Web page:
The laser source 10 is preferably proximity-coupled to the waveguide 30 portion of the wavelength conversion device 20 without the use of intervening optical components. For the purposes of describing and defining the present disclosure, it is noted that “intervening optical components” are those whose optical properties are not necessary to support the functionality of the laser source or the wavelength conversion device. For example, intervening optical components would include a collimating or focusing lens positioned in the optical path between the laser source and the wavelength conversion device but would not include anti-reflective or reflective coatings formed on the output face of the laser or on the input face of the wavelength conversion device.

In the embodiments of FIGS. 2 and 3A, the output face 26 of the wavelength conversion device is oriented to match the angle β of the β-cut facet 24. Alternatively, as is illustrated in FIG. 3B, it is contemplated that the output face 26 of the wavelength conversion device 20 may comprise an additional pair of facets that mirror the α-cut facet and the β-cut facet of the input face of the wavelength conversion device.

FIGS. 4A-4D are schematic elevation views illustrating the manner in which a wavelength conversion device 20 may be tilted vertically in an optical package 100 to complement the corresponding tilt of the output face 12 of the laser source 10. More specifically, referring collectively to FIGS. 4A-4D, in some applications, the output face 12 of the laser source 10 will be oriented at a vertical angle δ relative to the optical axis 15 of the laser source 10. This angle is typically on the order of a few degrees but has been exaggerated in FIGS. 4A-4D for illustrative purposes. Similarly, the input face of the wavelength conversion device 20 will be oriented at a vertical angle θ relative to the waveguide of the wavelength conversion device. The vertical angle θ typically exceeds 90° but can take a variety of values depending on the particular wavelength conversion device 20 selected for the optical package, including the orthogonal angle illustrated in FIG. 4B. The vertical angle θ of the input face and the vertical tilt angle γ of the wavelength conversion device 20, which is taken relative to the optical axis 15, are selected to at least partially compensate for optical misalignment introduced by the laser output face angle δ. These angles are related by the refraction formula and depend on the refractive indices and angles of the laser diode and wavelength conversion devices.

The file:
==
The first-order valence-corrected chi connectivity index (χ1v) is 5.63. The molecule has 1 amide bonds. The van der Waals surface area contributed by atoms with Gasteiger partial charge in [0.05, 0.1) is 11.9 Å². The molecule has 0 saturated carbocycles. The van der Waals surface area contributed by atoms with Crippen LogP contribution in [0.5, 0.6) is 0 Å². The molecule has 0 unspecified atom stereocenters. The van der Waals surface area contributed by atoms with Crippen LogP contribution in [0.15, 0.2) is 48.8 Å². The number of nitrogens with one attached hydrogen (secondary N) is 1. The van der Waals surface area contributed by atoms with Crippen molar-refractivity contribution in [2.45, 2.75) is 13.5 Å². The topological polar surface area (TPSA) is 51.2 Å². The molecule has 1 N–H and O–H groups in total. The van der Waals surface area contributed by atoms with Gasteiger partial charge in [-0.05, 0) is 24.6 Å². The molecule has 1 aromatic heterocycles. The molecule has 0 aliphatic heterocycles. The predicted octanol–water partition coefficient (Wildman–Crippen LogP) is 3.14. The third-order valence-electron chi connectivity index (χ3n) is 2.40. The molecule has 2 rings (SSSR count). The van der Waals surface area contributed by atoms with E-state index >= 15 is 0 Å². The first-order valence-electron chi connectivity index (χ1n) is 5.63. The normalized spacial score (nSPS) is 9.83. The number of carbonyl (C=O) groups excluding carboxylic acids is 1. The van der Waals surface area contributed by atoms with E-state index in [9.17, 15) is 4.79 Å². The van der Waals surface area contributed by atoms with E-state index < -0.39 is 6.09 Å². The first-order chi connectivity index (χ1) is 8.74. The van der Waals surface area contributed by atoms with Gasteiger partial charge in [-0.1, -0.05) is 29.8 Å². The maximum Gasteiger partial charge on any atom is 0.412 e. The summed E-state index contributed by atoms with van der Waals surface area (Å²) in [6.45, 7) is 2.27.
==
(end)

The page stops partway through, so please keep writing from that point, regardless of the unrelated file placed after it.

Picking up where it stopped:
Referring to FIGS. 4B and 4D, to further facilitate proximity coupling in some embodiments, it may be preferable to provide the input face of the wavelength conversion device 20 with an ω-cut facet 29 oriented at a vertical angle ω, relative to the waveguide 30. The ω-cut facet 29 functions in a manner similar to the α-cut facet 22 of FIGS. 1-3 in that it removes portions of the wavelength conversion device 20 that would otherwise present a physical obstruction to close proximity coupling. See, for example, the vacated body portion 25 illustrated in FIG. 4B.